Saturday, 31 December 2016

Beeston vertical maps get their own links

I have added the two vertical maps of Beston which I have as good as completed insomuch as they will need to be regularly updated to keep pace with changes as and when they occur. Over the next few months I am sure the maps will not be updated as regularly as I would like them to be, but my last post explains why this is likely to happen. I hope you find the maps of interest. 

You will find links to them at the top of the column to the right. Just click on them to open.

Below is a section from the Beeston (vertical) Heritage map.

Friday, 30 December 2016

Home-made maps, writing and a garden – 2017 looks good

2017 will be a big year for me. One of the biggest ever in fact. I'm seventy-two years old and counting. Open heart surgery promised by my surgeon for 'January' and my life depends on it, so that makes January pretty big in the order of things!

It's also odd finding out that you were born with a congenital heart condition and have managed to survive so long. Others with the same condition have been less lucky, whilst others live longer than me without knowing. In the order of things I am one lucky bunny!

Me aged 2 getting in the habit.

Had I not cut the grass in April 2015 at our new home in Beeston for the first time, I would not have found out that I had a condition known as fibrosis of the lungs (I did a post about finding out on 20 May 2015). My first visit to the City Hospital led to the doctor I saw asking me 'How long have you had a heart condition?' to which I replied 'What condition?'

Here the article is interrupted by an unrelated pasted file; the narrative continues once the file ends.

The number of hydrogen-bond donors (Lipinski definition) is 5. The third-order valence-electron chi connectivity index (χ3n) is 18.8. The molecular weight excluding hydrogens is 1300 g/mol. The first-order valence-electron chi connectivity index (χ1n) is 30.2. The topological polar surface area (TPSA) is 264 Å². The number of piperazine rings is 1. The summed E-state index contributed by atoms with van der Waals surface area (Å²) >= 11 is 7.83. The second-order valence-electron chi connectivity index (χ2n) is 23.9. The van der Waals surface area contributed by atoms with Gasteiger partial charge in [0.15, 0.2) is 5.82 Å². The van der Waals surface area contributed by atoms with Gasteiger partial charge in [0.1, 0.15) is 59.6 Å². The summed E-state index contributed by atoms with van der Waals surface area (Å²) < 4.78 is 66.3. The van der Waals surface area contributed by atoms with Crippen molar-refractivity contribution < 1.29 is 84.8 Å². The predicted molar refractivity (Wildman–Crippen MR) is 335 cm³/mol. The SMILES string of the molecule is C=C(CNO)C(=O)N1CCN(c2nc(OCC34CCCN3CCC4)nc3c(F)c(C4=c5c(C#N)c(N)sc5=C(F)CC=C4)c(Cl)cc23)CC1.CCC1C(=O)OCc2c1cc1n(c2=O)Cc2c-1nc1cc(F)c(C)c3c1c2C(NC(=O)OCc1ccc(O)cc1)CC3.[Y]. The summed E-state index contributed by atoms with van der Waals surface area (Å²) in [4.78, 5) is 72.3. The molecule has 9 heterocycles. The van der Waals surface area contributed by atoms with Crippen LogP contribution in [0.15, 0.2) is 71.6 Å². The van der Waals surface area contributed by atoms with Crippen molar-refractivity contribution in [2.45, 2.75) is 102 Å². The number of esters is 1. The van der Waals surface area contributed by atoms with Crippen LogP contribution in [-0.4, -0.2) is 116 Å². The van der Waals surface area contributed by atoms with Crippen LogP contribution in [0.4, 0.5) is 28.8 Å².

This set off a whole load of parallel tests and scans, which resulted in a visit to the Cardiology Unit at the City Hospital in August 2015 to be told that, at some point, I would need open heart surgery, but at first they would monitor me for six months, as I had no symptoms. I was walking as normal, pulling a loaded shopping trolley up Wollaton Road a couple of times a week. All this at the same time as my lungs were being monitored. My lungs were assessed as having '90% normal normalcy' and that has remained the case after another summer of tests and scans. 

My wonderful thoracic doctor decided I was OK for heart surgery and this led to another visit to Cardiology and another summer of scans (including 45 minutes in the large MRI scanner at the QMC during which I fell asleep twice) and procedures, during which they discovered that my aortic heart valve has two cusps instead of three (a condition I share with 1–2% of people), which has resulted in me being diagnosed with 'severe aortic stenosis'. It has now reached the point where I can no longer pull my shopping trolley when full and whilst I can still walk some distance on the flat, I can no longer manage hills without becoming breathless. I did think this was a symptom of my lung fibrosis, but the hospital told me it was my heart.